But platitudes from Democrats don't win you many votes in a Republican primary. McKinney's supporters say his blend of fiscal conservatism and social moderation would appeal to the political independents who make up the majority of the Connecticut electorate. He was, for instance, an early and vocal supporter of a bill requiring that food made with genetically modified ingredients carry labels, a move that won him praise from suburban voters who predominate in his Fairfield County district. He would do well, his allies say, in a head-to-head match up with Democratic Gov. Dannel P. Malloy.
He has to get there first. McKinney has waited his entire career for this moment, but his candidacy has failed to catch fire among Republicans, some of whom cannot forgive him for supporting the gun control legislation.
McKinney's poll numbers are in the cellar: A Quinnipiac University survey taken just before the GOP convention in May found only 8 percent of registered Republicans back him, compared with 39 percent for Foley.
"The irony is, if Republicans want to elect a Republican governor, they've got to elect him and give him that boost,'' Shays said.
Some Republicans privately grumble that McKinney's campaign got off to a late start. They also fault him for tactical mistakes such as launching attack ads against Foley before introducing himself to voters.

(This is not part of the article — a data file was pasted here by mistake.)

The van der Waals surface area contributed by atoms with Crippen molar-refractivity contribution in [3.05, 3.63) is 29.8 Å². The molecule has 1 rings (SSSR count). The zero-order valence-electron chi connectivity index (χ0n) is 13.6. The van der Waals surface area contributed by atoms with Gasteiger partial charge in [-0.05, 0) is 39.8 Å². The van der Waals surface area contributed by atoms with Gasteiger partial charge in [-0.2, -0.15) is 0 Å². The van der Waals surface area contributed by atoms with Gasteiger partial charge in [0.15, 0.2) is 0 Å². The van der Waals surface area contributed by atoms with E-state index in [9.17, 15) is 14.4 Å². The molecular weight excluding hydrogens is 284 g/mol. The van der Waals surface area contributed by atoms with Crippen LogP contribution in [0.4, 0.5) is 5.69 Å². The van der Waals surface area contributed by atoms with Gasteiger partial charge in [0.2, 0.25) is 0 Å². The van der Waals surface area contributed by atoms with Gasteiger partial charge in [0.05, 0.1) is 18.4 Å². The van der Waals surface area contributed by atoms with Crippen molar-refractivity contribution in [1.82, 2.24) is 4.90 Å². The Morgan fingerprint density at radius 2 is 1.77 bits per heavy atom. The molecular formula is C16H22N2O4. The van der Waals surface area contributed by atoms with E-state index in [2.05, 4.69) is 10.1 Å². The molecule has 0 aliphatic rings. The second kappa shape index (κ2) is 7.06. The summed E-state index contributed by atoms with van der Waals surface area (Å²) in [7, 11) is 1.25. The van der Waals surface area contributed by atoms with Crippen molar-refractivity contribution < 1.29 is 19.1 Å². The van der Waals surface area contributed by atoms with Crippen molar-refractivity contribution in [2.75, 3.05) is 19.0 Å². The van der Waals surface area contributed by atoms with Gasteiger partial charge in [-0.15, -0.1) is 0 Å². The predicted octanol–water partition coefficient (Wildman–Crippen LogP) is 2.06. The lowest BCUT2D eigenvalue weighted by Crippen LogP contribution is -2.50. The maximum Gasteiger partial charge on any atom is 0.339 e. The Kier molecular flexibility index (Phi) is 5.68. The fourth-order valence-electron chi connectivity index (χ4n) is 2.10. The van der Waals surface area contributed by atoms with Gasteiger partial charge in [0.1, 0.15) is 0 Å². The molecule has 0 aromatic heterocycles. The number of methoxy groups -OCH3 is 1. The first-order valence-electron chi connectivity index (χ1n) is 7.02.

McKinney faces a deeper problem, said Rose, the Sacred Heart politics professor. "Like his father, he represents a viewpoint that was very popular back in time, but it's somewhat of a relic today,'' Rose said. "The old, country club, Eastern establishment Republican — that is a brand that really is ... a vanishing breed."
When Stewart McKinney died, the Los Angeles Times called him a "GOP liberal." That political species is now largely extinct in Connecticut, where no Republicans hold statewide office or a seat in Congress.
McKinney, the youngest of five children, was just 6 when his father ran for Congress. He was the kid walking alongside Stewart McKinney in a parade or licking envelopes at campaign headquarters.
"I would tag around with my dad a lot and watch how he interacted with people,'' McKinney recalled. "He had an amazing way of connecting with everybody."
Vying with tens of thousands of constituents for your father's time wasn't easy. "It was hard when your dad would leave on Monday morning and come back on Friday afternoon,'' McKinney said.
"Would I have liked to have seen more of my dad? Yes. Would I have liked it if he came to a few baseball games? Sure,'' McKinney said. "But look, I felt incredibly lucky that my dad was a congressman.''
That doesn't mean McKinney wants to follow his father's path to Congress. He believes he can get more done in Hartford. That's partly due to the political climate in Washington, where the genteel collegiality and moderate politics of Stewart McKinney's era has given way to intense partisanship and pervasive gridlock.
But McKinney, the divorced father of three who is planning to marry his longtime girlfriend, Kristen Fox, later this summer, has deeply personal reasons as well.
"I love public service but I love my kids more,'' McKinney said. "They're the most important responsibility I'll ever have."